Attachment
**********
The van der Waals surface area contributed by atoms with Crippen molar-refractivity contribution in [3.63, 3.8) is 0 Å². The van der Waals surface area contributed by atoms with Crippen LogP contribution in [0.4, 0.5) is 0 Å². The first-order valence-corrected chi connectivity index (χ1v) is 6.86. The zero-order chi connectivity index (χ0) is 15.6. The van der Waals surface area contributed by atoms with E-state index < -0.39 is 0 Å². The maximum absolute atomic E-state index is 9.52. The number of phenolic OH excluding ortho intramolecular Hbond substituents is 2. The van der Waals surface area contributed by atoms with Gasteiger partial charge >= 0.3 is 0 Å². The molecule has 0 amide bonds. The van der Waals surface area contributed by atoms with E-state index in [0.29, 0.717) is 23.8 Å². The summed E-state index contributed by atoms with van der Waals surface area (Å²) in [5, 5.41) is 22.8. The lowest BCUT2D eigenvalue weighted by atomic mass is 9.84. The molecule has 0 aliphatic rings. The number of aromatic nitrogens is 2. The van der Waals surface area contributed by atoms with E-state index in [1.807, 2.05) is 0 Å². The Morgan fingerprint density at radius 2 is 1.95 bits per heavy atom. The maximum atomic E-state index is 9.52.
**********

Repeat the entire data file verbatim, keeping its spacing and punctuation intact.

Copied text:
The van der Waals surface area contributed by atoms with Crippen molar-refractivity contribution in [3.63, 3.8) is 0 Å². The van der Waals surface area contributed by atoms with Crippen LogP contribution in [0.4, 0.5) is 0 Å². The first-order valence-corrected chi connectivity index (χ1v) is 6.86. The zero-order chi connectivity index (χ0) is 15.6. The van der Waals surface area contributed by atoms with E-state index < -0.39 is 0 Å². The maximum absolute atomic E-state index is 9.52. The number of phenolic OH excluding ortho intramolecular Hbond substituents is 2. The van der Waals surface area contributed by atoms with Gasteiger partial charge >= 0.3 is 0 Å². The molecule has 0 amide bonds. The van der Waals surface area contributed by atoms with E-state index in [0.29, 0.717) is 23.8 Å². The summed E-state index contributed by atoms with van der Waals surface area (Å²) in [5, 5.41) is 22.8. The lowest BCUT2D eigenvalue weighted by atomic mass is 9.84. The molecule has 0 aliphatic rings. The number of aromatic nitrogens is 2. The van der Waals surface area contributed by atoms with E-state index in [1.807, 2.05) is 0 Å². The Morgan fingerprint density at radius 2 is 1.95 bits per heavy atom. The maximum atomic E-state index is 9.52.